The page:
University of South Australia epidemiologist Adrian Esterman said: “There is risk in holding this protest, but it is quite minimal.”
La Trobe University epidemiologist Hassan Vally said: “The worst-case scenario is that there is a super-spreader in a huge crowd who could infect a lot of people that will all go back to different areas of Melbourne, and two weeks later we will have hundreds or thousands of cases. That’s our biggest fear.”
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A Spanish tennis player ranked in the top 70 who was forced to quarantine in her hotel room after potentially being exposed to coronavirus on an Australian Open charter flight says she has tested positive for COVID-19.
Paula Badosa says she has been taken to a health hotel to self-isolate and be monitored
Badosa was among the 72 tennis players placed under a stricter lockdown in Melbourne
Tennis Australia has refused to identify those players, but several have posted on social media about being in the hard quarantine
Paula Badosa, a 23-year-old who reached the fourth round at last year’s French Open, wrote on Twitter that she received her test result on the seventh day of her hard quarantine, despite previously complaining about being forced to isolate.
“I have some bad news,” Badosa said in a post written in Spanish and English.
“Today I received a positive COVID-19 test result. I’m feeling unwell and have some symptoms, but I’ll try to recover as soon as possible listening to the doctors.
“I’ve been taken to a health hotel to self-isolate and be monitored.”
Badosa was among the 72 tennis players who were placed under a stricter lockdown — unable to leave their hotel rooms at all for two weeks — after being on a flight with someone who tested positive upon arrival in Melbourne.
Tennis Australia has refused to identify those dozens of players, but several have posted on social media about being in hard lockdown.
Badosa complained about quarantine before testing positive
A number of players have been complaining of being placed into full isolation, including Badosa, who said in a since-deleted tweet that she had not been expecting to have to isolate, even if there had been a positive result on the plane.
“At the beginning the rule was the positive section of the plane who was with that person had to quarantine. Not the whole plane,” she wrote.
Before the positive test became public, the Royal Spanish Tennis Federation (RFET) issued a statement in support of “each and every Spanish player who is currently suffering the consequences of confinement in Australia”.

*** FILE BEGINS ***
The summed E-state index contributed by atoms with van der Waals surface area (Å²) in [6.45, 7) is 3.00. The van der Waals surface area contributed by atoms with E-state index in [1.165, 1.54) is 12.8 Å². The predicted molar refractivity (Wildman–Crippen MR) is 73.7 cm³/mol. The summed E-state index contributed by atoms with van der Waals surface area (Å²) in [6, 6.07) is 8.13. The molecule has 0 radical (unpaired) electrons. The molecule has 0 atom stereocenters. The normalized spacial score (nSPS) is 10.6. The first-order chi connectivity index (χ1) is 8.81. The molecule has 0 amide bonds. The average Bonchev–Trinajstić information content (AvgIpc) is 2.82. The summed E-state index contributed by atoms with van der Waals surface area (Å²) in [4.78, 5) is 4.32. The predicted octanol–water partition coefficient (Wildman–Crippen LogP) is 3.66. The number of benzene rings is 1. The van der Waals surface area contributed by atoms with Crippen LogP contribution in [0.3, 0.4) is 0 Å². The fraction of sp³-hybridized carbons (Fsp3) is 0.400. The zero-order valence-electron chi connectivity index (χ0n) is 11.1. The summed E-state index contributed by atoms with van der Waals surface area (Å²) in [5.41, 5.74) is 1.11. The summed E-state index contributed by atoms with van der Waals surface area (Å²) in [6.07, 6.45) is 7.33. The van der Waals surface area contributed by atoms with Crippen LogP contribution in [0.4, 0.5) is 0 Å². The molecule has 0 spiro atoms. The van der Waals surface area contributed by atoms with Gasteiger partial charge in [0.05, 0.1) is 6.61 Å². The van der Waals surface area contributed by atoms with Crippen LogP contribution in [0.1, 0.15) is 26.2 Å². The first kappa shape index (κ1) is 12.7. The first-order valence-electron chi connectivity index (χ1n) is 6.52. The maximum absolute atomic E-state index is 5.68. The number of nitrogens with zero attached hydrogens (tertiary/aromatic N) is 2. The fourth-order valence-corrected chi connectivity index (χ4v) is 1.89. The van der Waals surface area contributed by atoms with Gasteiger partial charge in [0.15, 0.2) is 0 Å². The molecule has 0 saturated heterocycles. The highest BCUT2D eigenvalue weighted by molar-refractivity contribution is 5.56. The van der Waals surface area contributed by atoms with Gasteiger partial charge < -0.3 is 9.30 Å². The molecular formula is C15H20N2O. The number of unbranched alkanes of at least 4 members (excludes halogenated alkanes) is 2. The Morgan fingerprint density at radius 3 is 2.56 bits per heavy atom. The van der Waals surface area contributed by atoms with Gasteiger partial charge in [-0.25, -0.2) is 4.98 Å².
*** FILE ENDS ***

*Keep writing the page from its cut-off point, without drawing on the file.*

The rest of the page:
The RFET said players had not been informed about the possibility of going into isolation based on a positive test on a plane, only if they returned a positive PCR test.
The statement said that the RFET “understand” the measures are taken for the good of everyone, but called for the confinement to be “compatible with the mental and physical health of the athletes”.
There were 17 tournament charter flights that arrived in Australia over three days last week.
Players and their entourages then needed to go through a mandatory 14-day quarantine ahead of the tournament.
Main-draw play is supposed to begin February 8 at Melbourne Park.
As it is, that is a three-week delay to the start of the hard-court major championship because of the coronavirus pandemic.
Badosa was on a flight carrying players and others to Melbourne from Abu Dhabi, United Arab Emirates.
She is ranked 67th in singles and lost in the second round of the 2020 Australian Open last January.
Her career-best grand slam singles showing came in October at Roland Garros.
Ten positive COVID-19 tests have now been recorded among people who have flown to Melbourne for the Australian Open tennis tournament, including two players whose results were confirmed today.
Two players are waiting to see if their positive test results are deemed viral shedding
Spain’s Roberto Bautista Agut has apologised for comparing hotel quarantine to jail
Lead-in events could be adjusted to allow for players who were unable to train
Victoria’s Police Minister, Lisa Neville, said one of those new cases was a player who is in hard lockdown, and authorities believe their infection is not active, but shedding.